March 28, 2014
Just read that Equinix is going to build a new 1 million square foot facility in Virginia. I must admit that my first reaction the news was the equivalent of Charlie Brown’s one sided dialogues with his teacher—“wah, wah, wah, wah”—since, for most of us, data center size figures are getting to be like the national debt, the numbers are so large we can’t wrap our heads around them. As I mulled this situation around in my mind, I couldn’t help but be struck by the realization that many of us are losing sight of just how big facilities like Equinix’s really are. While none of us would argue that a million square feet is nothing to sneeze at, even CyrusOne, kings of Massively Modular, would say that a data center of that size falls to the far extreme of the “Massive Scale”. I think that our inability to appreciate the magnitude of what the folks at Equinix are planning to construct upon 23 acres—or as the folks at Apple would say, “a small portion of our solar farm”—in the “Old Dominion” is due to a lack of perspective. While we all intuitively know that a million square feet is big, without anything to compare it to, the degree of magnitude is difficult for us to grasp.
While nobody would describe a data center as “majestic”, that term is often used in connection with the Taj Mahal, Since you could fit 29 “Tajes” inside a million square foot data center, perhaps via the transitive property—raise your hand if you weren’t expecting any math in this blog—majesty could be bestowed on these computing locations with Jack’s magic beans. If ancient houses of worship aren’t your idea of the best size standard, might I propose an aquatic alternative? If you’re all about all things water, then the fact that you could get 3.5 Forrestal class aircraft carriers or 74 Olympic swimming pools within a million square foot structure may present more relatable scales of magnitude.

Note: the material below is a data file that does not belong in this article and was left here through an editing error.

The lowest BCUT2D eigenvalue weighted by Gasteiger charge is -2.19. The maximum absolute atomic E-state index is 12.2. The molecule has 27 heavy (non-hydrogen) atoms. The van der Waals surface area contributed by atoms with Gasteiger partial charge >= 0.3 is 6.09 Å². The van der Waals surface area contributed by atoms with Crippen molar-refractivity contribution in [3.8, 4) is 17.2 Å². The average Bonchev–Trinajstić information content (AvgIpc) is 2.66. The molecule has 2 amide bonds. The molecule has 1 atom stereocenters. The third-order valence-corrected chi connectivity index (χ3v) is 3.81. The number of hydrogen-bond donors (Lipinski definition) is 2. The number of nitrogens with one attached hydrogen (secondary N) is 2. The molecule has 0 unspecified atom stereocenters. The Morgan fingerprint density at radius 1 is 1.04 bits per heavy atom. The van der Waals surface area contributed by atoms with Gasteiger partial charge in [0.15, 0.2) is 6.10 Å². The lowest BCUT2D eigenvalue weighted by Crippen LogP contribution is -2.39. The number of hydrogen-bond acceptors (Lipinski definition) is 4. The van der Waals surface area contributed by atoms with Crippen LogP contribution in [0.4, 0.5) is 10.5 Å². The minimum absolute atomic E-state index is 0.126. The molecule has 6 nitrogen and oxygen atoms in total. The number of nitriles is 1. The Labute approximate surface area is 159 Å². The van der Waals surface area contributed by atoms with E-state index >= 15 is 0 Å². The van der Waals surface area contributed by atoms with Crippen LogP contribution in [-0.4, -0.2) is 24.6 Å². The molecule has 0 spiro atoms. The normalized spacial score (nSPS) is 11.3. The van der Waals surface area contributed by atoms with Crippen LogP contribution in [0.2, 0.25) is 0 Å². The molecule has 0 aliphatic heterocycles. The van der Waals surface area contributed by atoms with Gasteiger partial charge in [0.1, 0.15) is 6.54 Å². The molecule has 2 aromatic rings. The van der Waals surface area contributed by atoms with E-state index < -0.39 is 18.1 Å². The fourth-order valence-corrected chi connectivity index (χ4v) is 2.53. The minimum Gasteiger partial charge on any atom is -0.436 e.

Of course we can always use that old standby, the football field, as our measuring stick—you can get 17 of those babies in a million square feet—or the size of the average American home to determine that you’d have 463 neighbors in a million square foot colossus, but since Americans are always accused of being too infatuated with size let’s try some using some of our iconic buildings as our units of measurement. For example, there would be no line to stand in for the next White House tour since a million square foot facility could house 18 of them. And our two greatest presidents, Washington and Lincoln, would be well represented in an Equinix size location since it could hold either 91 Mt. Vernon’s or 36 Lincoln memorials within its four walls.
Some may say that size is relative, and, as we can see, this is especially true when there is no answer to the question of “compared to what?” However, when we compare the concept of a million square feet to items that we are all familiar with, it is easy to see that the data center Equinix is planning to build is, well, big. I think this newfound appreciation for size is a good thing for the locations that are courting the industry’s mega providers. While the footprint of a potential provider probably won’t deter them from welcoming them into the community, at least they’ll have a better idea of what they could have had instead.